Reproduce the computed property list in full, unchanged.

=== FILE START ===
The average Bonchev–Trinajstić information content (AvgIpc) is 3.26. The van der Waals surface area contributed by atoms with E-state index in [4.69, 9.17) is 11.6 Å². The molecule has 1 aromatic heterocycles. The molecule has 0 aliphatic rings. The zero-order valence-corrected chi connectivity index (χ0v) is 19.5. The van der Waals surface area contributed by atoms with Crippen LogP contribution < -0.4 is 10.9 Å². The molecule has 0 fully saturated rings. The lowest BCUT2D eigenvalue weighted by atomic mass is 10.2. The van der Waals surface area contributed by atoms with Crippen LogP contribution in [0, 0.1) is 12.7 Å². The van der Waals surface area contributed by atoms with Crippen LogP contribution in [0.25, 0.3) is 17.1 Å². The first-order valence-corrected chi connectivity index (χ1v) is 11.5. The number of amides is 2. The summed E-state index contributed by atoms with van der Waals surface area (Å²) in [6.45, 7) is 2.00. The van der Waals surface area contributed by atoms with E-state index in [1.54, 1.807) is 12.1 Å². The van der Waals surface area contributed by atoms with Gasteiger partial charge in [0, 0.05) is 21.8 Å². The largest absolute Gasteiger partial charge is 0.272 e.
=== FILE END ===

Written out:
The average Bonchev–Trinajstić information content (AvgIpc) is 3.26. The van der Waals surface area contributed by atoms with E-state index in [4.69, 9.17) is 11.6 Å². The molecule has 1 aromatic heterocycles. The molecule has 0 aliphatic rings. The zero-order valence-corrected chi connectivity index (χ0v) is 19.5. The van der Waals surface area contributed by atoms with Crippen LogP contribution < -0.4 is 10.9 Å². The molecule has 0 fully saturated rings. The lowest BCUT2D eigenvalue weighted by atomic mass is 10.2. The van der Waals surface area contributed by atoms with Crippen LogP contribution in [0, 0.1) is 12.7 Å². The van der Waals surface area contributed by atoms with Crippen LogP contribution in [0.25, 0.3) is 17.1 Å². The first-order valence-corrected chi connectivity index (χ1v) is 11.5. The number of amides is 2. The summed E-state index contributed by atoms with van der Waals surface area (Å²) in [6.45, 7) is 2.00. The van der Waals surface area contributed by atoms with E-state index in [1.54, 1.807) is 12.1 Å². The van der Waals surface area contributed by atoms with Gasteiger partial charge in [0, 0.05) is 21.8 Å². The largest absolute Gasteiger partial charge is 0.272 e.